Hypertension: Silent and Unequal

Nurse checking blood pressure for mature African American man

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High blood pressure has been coined the “silent killer” because it has no symptoms, which causes many people to go undiagnosed. A blood pressure reading that stays high for long periods of time is called hypertension. It’s one of the leading risk factors for heart disease.

In addition to being silent, hypertension is also unequal—rates in Black people are much higher than in any other racial group in the U.S. An estimated 46 percent of Black adults in the U.S. have hypertension. But because guidelines for diagnosis changed recently, this number is likely to be underestimated.

The physiological reasons behind this racial discrepancy are unclear. Some studies suggest differences in the response to stress. One study showed that young Black men had greater nervous system responses than white men when faced with a physically stressful situation—in this case, plunging their hand into an ice water bath.

The researchers looked at activity (called sympathetic activity) in a part of the nervous system that regulates heart rate, force of heart contractions and can decrease the size (constriction) of the blood vessels. Constriction of blood vessels during exercise is good, as it redirects blood and oxygen to the muscles. However, too much sympathetic activity can result in unneeded blood vessel constriction and an increase in heart rate that significantly raises blood pressure. The Black participants’ surge in sympathetic activity in the ice water test was accompanied by large spikes in blood pressure, which has been linked to future development of hypertension.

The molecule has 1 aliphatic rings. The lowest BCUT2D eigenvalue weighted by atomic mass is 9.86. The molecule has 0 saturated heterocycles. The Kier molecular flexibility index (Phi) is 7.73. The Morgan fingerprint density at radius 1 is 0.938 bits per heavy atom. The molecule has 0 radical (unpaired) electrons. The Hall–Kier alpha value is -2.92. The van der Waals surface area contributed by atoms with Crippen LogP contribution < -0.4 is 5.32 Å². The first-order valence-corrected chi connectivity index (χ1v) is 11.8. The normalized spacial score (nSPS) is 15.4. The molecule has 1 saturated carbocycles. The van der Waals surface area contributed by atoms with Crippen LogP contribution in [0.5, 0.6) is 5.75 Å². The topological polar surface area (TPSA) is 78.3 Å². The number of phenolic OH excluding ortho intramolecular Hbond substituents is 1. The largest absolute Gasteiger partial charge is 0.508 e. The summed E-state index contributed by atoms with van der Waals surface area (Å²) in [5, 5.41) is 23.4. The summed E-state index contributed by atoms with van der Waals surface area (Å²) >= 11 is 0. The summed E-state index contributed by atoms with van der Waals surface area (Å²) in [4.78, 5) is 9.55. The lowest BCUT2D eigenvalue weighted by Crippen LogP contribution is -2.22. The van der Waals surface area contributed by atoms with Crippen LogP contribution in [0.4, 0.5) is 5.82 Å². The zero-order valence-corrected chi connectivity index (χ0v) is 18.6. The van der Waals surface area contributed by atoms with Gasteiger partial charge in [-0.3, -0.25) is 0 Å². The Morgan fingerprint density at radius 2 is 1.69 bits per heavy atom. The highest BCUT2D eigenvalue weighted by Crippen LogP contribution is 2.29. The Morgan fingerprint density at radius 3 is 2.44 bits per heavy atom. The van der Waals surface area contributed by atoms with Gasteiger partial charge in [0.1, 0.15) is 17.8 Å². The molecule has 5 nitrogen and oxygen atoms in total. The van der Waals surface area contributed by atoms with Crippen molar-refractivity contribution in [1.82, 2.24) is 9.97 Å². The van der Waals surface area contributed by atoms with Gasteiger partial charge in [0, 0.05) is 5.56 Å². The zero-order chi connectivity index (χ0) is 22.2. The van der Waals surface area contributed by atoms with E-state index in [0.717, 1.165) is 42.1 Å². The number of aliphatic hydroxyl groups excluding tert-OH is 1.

A more recent study suggests that the racial disparity may also lie in the blood vessels’ response to nervous system activity during periods of rest. The researchers inserted a tiny probe into a nerve of the leg to measure sympathetic activity in the muscles. They also looked at blood flow in the artery of the leg and blood pressure throughout the resting period. They found that Black men had greater vessel constriction and higher blood pressure than white men, even when accounting for other variables that may affect blood pressure such as weight.

Seeing how blood vessels react—or overreact— to nervous system activity helps scientists understand more about the factors that potentially increase the risk of hypertension in Black adults. The next step is to find ways to reduce these responses and lower the risks of hypertension and heart disease in this population.

April is National Minority Health Month. Visit the U.S. Department of Health and Human Services’ Office of Minority Health to learn how people from diverse cultures can stay healthy.

Yasina Somani cropYasina Somani, MS, is a PhD student in the Cardiovascular Aging and Exercise Lab at Penn State. She is interested in studying the effects of novel exercise and nutritional therapies on cardiovascular outcomes in both healthy and clinical populations.

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